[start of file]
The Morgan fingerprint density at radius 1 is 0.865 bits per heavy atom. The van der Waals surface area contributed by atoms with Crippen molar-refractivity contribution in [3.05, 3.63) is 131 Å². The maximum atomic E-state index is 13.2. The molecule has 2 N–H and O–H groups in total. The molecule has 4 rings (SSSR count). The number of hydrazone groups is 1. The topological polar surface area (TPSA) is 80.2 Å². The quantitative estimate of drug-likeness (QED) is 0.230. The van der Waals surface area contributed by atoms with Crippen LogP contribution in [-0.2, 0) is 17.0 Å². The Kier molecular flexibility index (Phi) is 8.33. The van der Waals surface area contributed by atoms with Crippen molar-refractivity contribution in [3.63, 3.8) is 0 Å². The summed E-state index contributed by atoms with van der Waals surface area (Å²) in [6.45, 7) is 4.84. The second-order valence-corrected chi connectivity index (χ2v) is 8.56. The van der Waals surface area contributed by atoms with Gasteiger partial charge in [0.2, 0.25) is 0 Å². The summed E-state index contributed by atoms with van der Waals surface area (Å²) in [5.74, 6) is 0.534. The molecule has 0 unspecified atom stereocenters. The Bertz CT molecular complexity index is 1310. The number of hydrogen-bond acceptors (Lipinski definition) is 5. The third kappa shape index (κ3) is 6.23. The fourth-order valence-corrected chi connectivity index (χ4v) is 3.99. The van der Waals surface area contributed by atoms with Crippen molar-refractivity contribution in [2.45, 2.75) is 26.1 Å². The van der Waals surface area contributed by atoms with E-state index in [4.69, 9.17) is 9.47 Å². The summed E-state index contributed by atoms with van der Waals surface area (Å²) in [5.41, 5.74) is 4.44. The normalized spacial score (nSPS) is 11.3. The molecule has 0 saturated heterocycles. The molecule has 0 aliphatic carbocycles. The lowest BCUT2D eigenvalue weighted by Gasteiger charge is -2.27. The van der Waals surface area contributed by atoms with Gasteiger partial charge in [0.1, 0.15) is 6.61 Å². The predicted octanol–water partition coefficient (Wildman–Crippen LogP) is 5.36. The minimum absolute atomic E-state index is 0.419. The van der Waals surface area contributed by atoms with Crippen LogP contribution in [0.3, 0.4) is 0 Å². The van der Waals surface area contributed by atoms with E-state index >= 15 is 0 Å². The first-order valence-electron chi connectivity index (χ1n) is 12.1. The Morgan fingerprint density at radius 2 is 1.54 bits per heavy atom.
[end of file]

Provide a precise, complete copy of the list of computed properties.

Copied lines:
The Morgan fingerprint density at radius 1 is 0.865 bits per heavy atom. The van der Waals surface area contributed by atoms with Crippen molar-refractivity contribution in [3.05, 3.63) is 131 Å². The maximum atomic E-state index is 13.2. The molecule has 2 N–H and O–H groups in total. The molecule has 4 rings (SSSR count). The number of hydrazone groups is 1. The topological polar surface area (TPSA) is 80.2 Å². The quantitative estimate of drug-likeness (QED) is 0.230. The van der Waals surface area contributed by atoms with Crippen LogP contribution in [-0.2, 0) is 17.0 Å². The Kier molecular flexibility index (Phi) is 8.33. The van der Waals surface area contributed by atoms with Crippen molar-refractivity contribution in [3.63, 3.8) is 0 Å². The summed E-state index contributed by atoms with van der Waals surface area (Å²) in [6.45, 7) is 4.84. The second-order valence-corrected chi connectivity index (χ2v) is 8.56. The van der Waals surface area contributed by atoms with Gasteiger partial charge in [0.2, 0.25) is 0 Å². The summed E-state index contributed by atoms with van der Waals surface area (Å²) in [5.74, 6) is 0.534. The molecule has 0 unspecified atom stereocenters. The Bertz CT molecular complexity index is 1310. The number of hydrogen-bond acceptors (Lipinski definition) is 5. The third kappa shape index (κ3) is 6.23. The fourth-order valence-corrected chi connectivity index (χ4v) is 3.99. The van der Waals surface area contributed by atoms with Crippen molar-refractivity contribution in [2.45, 2.75) is 26.1 Å². The van der Waals surface area contributed by atoms with E-state index in [4.69, 9.17) is 9.47 Å². The summed E-state index contributed by atoms with van der Waals surface area (Å²) in [5.41, 5.74) is 4.44. The normalized spacial score (nSPS) is 11.3. The molecule has 0 saturated heterocycles. The molecule has 0 aliphatic carbocycles. The lowest BCUT2D eigenvalue weighted by Gasteiger charge is -2.27. The van der Waals surface area contributed by atoms with Gasteiger partial charge in [0.1, 0.15) is 6.61 Å². The predicted octanol–water partition coefficient (Wildman–Crippen LogP) is 5.36. The minimum absolute atomic E-state index is 0.419. The van der Waals surface area contributed by atoms with Crippen LogP contribution in [0.3, 0.4) is 0 Å². The van der Waals surface area contributed by atoms with E-state index >= 15 is 0 Å². The first-order valence-electron chi connectivity index (χ1n) is 12.1. The Morgan fingerprint density at radius 2 is 1.54 bits per heavy atom.